Second Summer 2002

Project Notes: Choosing and implementing a semester project.

You are responsible for a semester project that accounts for 15% of your final grade.


For the project you need to

The week before the last a script will be made available on the web so you can register for one of the available times. During your defense you would be asked questions about your project. The defense is meant to last about 10-15' but can be extended indefinitely if necessary.

What project should you choose? I have some examples of past projects below. I also provide sample projects, that you could learn from, in the notes. The sample projects are presented in the order we cover the material for the class and they are listed here (under Calendar and Exams on the Class Notes web pages) and clearly marked with a ( a red triangle with a shadow).

You are responsible for choosing a project. You can choose any project you want, as long as you can implement it. If you choose one of the projects presented in the notes you need to implement it and build a complete understanding of the code, which you should defend during your individual appointment during the last week.


Here are some examples of projects from the past, and some guidelines.

  1. Videconferencing (Simple Videophone) with Java Media Framework (JMF)
  2. On-Line Chef (Plug in the ingredients get potential recipes)
  3. Employee Tracker (Electronic Timesheet)
  4. On-line Bookstore (My Own
  5. Digital Library (On-line Reservation System)
  6. Shopping Mall Item Locator (Based on MapBlast!)
  7. On-line Delivery of Quizzes (My Own QuizSite)
  8. On-line Postcards
  9. On-line Casino
  10. Multiplayer Game in Java (My Own Yahoo! Games)
  11. Bartending Website (Similar to On-line Chef)
  12. Jazz-Related Database (On-line Music Store)
  13. E-mail Server (My Own
  14. On-line Class Registration System
  15. Customer Service Representative On-line Helper (My Own Knowledge Base)

And here are some suggestions to guide your project proposals.


Here are a few things to keep in mind, followed by some guidelines:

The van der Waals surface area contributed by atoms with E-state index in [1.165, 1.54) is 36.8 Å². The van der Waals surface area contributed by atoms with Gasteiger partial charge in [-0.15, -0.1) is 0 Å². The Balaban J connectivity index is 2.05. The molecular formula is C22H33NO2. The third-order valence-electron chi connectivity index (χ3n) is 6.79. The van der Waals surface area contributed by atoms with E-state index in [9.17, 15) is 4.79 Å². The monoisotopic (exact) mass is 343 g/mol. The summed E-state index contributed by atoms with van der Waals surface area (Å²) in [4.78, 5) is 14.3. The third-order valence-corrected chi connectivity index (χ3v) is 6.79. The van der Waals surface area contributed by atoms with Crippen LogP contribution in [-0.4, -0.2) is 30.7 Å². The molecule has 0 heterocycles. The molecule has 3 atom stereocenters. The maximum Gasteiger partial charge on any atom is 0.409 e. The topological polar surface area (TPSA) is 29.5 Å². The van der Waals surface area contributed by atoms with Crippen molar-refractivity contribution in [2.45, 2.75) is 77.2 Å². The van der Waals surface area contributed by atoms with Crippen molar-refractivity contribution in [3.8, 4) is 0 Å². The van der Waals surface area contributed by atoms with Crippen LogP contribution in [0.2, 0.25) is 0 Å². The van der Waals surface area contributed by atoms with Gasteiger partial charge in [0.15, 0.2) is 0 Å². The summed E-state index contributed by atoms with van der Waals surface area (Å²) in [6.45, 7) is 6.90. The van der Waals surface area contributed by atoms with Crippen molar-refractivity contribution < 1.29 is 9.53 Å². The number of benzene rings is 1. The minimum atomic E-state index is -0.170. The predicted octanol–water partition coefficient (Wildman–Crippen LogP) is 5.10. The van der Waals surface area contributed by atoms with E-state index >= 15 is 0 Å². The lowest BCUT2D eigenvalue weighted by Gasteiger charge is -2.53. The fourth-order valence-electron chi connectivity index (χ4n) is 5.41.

1. You need to post a project proposal by next week.
  2. Your proposal will be accepted as soon as you post it, so there will be no formal review of your proposal, but you are responsible for what you choose.
  3. I provide six different implementations for six different projects (we have already covered three of them).
  4. I will show you how they work and show you how one implements them.
  5. If you choose one of these as your semester project your task is to build a complete understanding of it.
  6. You still have to provide a proposal in which you describe what you choose and why.
  7. At the end of the semester, you are responsible for all the code that belongs to that project.
  8. You need to understand it perfectly well.


The notes below describe the design process that should go into the project proposal and the early development stage of a project. We will take a top-down, user-oriented approach.

Implementation aspects should be be discussed, but not details - only the general framework.

1. Identify a problem to be solved.

Do it for the purpose of communicating the problem to me. Don't identify problem with necessity. By problem we mean a certain kind of service that we provide. Some services are more important and/or more necessary or vital than others. Your project idea will have an identity of its own. Describe it.
2. Identify your users
Users are those that work with your system. Those could be end-users or administrators like you. Distinguish further (if you can) between your end-users (instructors and students, readers and writers, consumers and producers).

2.1 Are your users going to have an identity of their own?

Are you going to be able to distinguish between your users, individually? If so describe the method that you will use to achieve that. In most situations this is done via a username and password authentication method. If you will use such a method think of where you keep the passwords.

A related question is: do you let the users create their own identity (such as when you register for New York Times) or do you require that they apply for an account (such as when an IUB network ID is created).

2.2 Are there any issues of privacy and security?